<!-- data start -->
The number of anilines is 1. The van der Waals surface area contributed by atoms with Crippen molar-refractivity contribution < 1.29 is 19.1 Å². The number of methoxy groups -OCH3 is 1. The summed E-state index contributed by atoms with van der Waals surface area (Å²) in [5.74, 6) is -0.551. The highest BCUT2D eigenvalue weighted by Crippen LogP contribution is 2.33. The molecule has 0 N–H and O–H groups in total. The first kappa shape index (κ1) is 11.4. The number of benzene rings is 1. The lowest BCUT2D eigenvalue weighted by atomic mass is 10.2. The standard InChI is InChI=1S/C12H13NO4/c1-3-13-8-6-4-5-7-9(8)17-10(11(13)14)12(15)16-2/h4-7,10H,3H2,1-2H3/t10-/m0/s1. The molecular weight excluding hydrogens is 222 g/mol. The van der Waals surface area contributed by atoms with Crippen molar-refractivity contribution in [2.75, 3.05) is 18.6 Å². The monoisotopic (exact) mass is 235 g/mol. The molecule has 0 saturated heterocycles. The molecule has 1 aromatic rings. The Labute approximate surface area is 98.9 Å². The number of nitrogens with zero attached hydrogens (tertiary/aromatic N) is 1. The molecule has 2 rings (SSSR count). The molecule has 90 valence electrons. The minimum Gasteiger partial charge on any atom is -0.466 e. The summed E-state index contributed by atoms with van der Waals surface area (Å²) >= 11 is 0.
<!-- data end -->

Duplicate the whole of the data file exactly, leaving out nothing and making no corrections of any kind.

The number of anilines is 1. The van der Waals surface area contributed by atoms with Crippen molar-refractivity contribution < 1.29 is 19.1 Å². The number of methoxy groups -OCH3 is 1. The summed E-state index contributed by atoms with van der Waals surface area (Å²) in [5.74, 6) is -0.551. The highest BCUT2D eigenvalue weighted by Crippen LogP contribution is 2.33. The molecule has 0 N–H and O–H groups in total. The first kappa shape index (κ1) is 11.4. The number of benzene rings is 1. The lowest BCUT2D eigenvalue weighted by atomic mass is 10.2. The standard InChI is InChI=1S/C12H13NO4/c1-3-13-8-6-4-5-7-9(8)17-10(11(13)14)12(15)16-2/h4-7,10H,3H2,1-2H3/t10-/m0/s1. The molecular weight excluding hydrogens is 222 g/mol. The van der Waals surface area contributed by atoms with Crippen molar-refractivity contribution in [2.75, 3.05) is 18.6 Å². The monoisotopic (exact) mass is 235 g/mol. The molecule has 0 saturated heterocycles. The molecule has 1 aromatic rings. The Labute approximate surface area is 98.9 Å². The number of nitrogens with zero attached hydrogens (tertiary/aromatic N) is 1. The molecule has 2 rings (SSSR count). The molecule has 90 valence electrons. The minimum Gasteiger partial charge on any atom is -0.466 e. The summed E-state index contributed by atoms with van der Waals surface area (Å²) >= 11 is 0.